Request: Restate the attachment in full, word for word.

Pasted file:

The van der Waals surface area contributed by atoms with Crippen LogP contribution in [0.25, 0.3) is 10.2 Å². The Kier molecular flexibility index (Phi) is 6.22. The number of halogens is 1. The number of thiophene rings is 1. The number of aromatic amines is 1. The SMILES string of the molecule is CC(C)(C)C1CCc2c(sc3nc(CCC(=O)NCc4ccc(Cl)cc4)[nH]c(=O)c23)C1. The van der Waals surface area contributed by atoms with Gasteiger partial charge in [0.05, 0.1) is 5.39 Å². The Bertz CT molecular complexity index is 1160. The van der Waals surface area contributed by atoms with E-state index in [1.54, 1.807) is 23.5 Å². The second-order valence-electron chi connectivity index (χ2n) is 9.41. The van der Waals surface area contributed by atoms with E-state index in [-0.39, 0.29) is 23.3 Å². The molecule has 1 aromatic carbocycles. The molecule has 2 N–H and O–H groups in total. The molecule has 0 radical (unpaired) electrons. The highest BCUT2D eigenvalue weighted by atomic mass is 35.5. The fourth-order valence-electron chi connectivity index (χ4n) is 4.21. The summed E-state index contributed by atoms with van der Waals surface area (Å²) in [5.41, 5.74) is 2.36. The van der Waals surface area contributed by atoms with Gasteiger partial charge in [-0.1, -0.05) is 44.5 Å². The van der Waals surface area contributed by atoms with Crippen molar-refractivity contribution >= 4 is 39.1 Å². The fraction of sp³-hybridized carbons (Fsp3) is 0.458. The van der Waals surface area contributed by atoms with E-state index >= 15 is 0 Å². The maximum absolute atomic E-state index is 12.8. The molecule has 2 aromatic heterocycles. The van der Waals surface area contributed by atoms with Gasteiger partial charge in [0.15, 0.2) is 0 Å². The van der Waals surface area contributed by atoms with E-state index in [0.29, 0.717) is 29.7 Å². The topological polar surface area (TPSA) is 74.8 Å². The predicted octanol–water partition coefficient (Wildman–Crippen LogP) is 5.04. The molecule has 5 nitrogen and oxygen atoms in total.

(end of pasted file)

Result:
The van der Waals surface area contributed by atoms with Crippen LogP contribution in [0.25, 0.3) is 10.2 Å². The Kier molecular flexibility index (Phi) is 6.22. The number of halogens is 1. The number of thiophene rings is 1. The number of aromatic amines is 1. The SMILES string of the molecule is CC(C)(C)C1CCc2c(sc3nc(CCC(=O)NCc4ccc(Cl)cc4)[nH]c(=O)c23)C1. The van der Waals surface area contributed by atoms with Gasteiger partial charge in [0.05, 0.1) is 5.39 Å². The Bertz CT molecular complexity index is 1160. The van der Waals surface area contributed by atoms with E-state index in [1.54, 1.807) is 23.5 Å². The second-order valence-electron chi connectivity index (χ2n) is 9.41. The van der Waals surface area contributed by atoms with E-state index in [-0.39, 0.29) is 23.3 Å². The molecule has 1 aromatic carbocycles. The molecule has 2 N–H and O–H groups in total. The molecule has 0 radical (unpaired) electrons. The highest BCUT2D eigenvalue weighted by atomic mass is 35.5. The fourth-order valence-electron chi connectivity index (χ4n) is 4.21. The summed E-state index contributed by atoms with van der Waals surface area (Å²) in [5.41, 5.74) is 2.36. The van der Waals surface area contributed by atoms with Gasteiger partial charge in [-0.1, -0.05) is 44.5 Å². The van der Waals surface area contributed by atoms with Crippen molar-refractivity contribution >= 4 is 39.1 Å². The fraction of sp³-hybridized carbons (Fsp3) is 0.458. The van der Waals surface area contributed by atoms with E-state index >= 15 is 0 Å². The maximum absolute atomic E-state index is 12.8. The molecule has 2 aromatic heterocycles. The van der Waals surface area contributed by atoms with Gasteiger partial charge in [0.15, 0.2) is 0 Å². The van der Waals surface area contributed by atoms with E-state index in [0.29, 0.717) is 29.7 Å². The topological polar surface area (TPSA) is 74.8 Å². The predicted octanol–water partition coefficient (Wildman–Crippen LogP) is 5.04. The molecule has 5 nitrogen and oxygen atoms in total.